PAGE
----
By WARREN GAMBLE

The Government and Opposition parties continue to trade blows over New Zealanders' existing rights to beach access as a backdrop to a wider debate over whether Maori can get title to the foreshore and seabed.

New Zealand coastal property ownership is a patchwork of old and new laws, meaning a beach walk can take you across land controlled by the Crown, local councils and private owners without your knowing.

And while the Queen's Chain may sound like a shining right of access to all beaches, it is really a shorthand term for an incomplete series of publicly owned strips of land next to beaches, lakes and rivers.

What is the foreshore? The area between high and low tide. A small number of coastal property owners have titles down to the low tide mark. They are believed to be mostly in Maori ownership, but some Pakeha have such titles after buying them from Maori.

National, relying on a 10-year-old Department of Conservation legal opinion, says privately owned foreshore is less than 1 per cent. The department says that opinion cannot be relied on. Land Information Minister John Tamihere has said significant areas of foreshore are privately owned. Land information officials are still working out the figure.

If foreshore is in private hands, the owners can ask you to stay out, and could prosecute for trespass. But it is highly unlikely they could fence such land off because local councils are unlikely to approve such structures under the Resource Management Act.

What about land above the high water mark? A larger category of landowners hold titles down to the mean high water mark or, since 1991, the mean high spring tide mark, which is further inland.

For example, some properties on popular Takapuna Beach in Auckland extend over the sand to the high water mark.

But to fence them off property owners would have to get resource consent from the North Shore City Council, which has a policy against structures on the beach.

A 1988 test case over a waterfront property at nearby Thorne Bay found that while the resident owned a large part of the beach, the council had the right to protect its conservation and recreation values.

In a compromise decision to protect the resident's privacy, 5m of the beach was allowed to be fenced.

What is the Queen's Chain? It has become a catch-all term for strips of publicly owned land next to the foreshore, rivers and lakes, initially set aside for access but also increasingly used for conservation.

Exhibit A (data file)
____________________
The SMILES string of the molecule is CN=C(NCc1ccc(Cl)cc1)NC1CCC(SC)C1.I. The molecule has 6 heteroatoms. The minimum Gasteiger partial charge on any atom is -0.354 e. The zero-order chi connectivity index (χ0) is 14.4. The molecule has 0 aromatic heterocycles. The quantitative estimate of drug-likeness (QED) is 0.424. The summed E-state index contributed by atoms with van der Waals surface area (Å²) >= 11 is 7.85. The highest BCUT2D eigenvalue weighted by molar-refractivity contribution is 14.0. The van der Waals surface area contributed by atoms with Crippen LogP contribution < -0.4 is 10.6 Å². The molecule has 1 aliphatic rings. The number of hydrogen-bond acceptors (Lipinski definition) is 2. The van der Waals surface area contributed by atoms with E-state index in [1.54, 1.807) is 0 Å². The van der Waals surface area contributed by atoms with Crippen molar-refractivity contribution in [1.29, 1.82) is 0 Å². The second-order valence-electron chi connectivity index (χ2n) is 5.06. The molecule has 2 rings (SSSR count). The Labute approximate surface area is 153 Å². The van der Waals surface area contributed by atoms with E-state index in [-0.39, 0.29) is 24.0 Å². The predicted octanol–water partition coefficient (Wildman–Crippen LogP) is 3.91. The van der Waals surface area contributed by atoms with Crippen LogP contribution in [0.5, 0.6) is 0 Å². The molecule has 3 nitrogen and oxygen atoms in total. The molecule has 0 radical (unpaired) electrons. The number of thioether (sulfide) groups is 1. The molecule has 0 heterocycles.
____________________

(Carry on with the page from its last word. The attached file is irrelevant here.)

The chain refers to an early surveyor's tool made of 100 links, a total of 66ft or 20m. Experts say it is a myth that among Queen Victoria's instructions to New Zealand Governor William Hobson in 1840 were orders to reserve such strips around the whole coast, lakes and rivers.

She did instruct the governor to select particular sites for roads, quays, recreation and amusement, and promoting health.

While early surveyors reserved such sites there were also large blocks of land sold with titles which reached to the water. It was not until 1892 that legislation required a chain-wide strip adjoining the high-water mark to be reserved from further Crown sales.

What are marginal strips and esplanade reserves?

The Queen's Chain term includes marginal strips and esplanade reserves, depending on whether they are reserved from Crown or private land. Marginal strips of 20m are reserved along rivers, lakes and the foreshore when Crown land is sold.

They are controlled by DoC, which may restrict public access to protect sensitive areas.

Since 1990, such strips have been made ambulatory - they change with the course of the river or high tide.

Esplanade reserves are created by local councils.

They can require such reserves, again usually 20m wide, when private land adjoining the coast or waterways is subdivided in lots under four hectares.

In recent years the Resource Management Act has introduced esplanade strips. These can allow access to beaches through farmland, for example.

In many parts of the coast landowners have informal arrangements allowing public access to beaches through their property. As a whole the Queen's Chain is expanding as private coastal land is subdivided, and the Government has indicated it wants to expand public access to the coast further.

It is estimated that some form of Queen's Chain currently applies to about 60 per cent of the coast, lakefronts and significant rivers.

What are riparian rights? These are rights of landowners who have title down to the water's edge, in other words there is no Queen's Chain reserve. If a riverbed is not controlled by the Crown or local bodies, adjoining landowners may own up to the centreline of the river.

The term is strictly applied to rivers but has become a favourite of real estate agents to refer to a coastal property which stretches down to the water.

Unless a property has title to the foreshore, though, you can still legally walk along the area between high and low tides.

Herald feature: Maori issues

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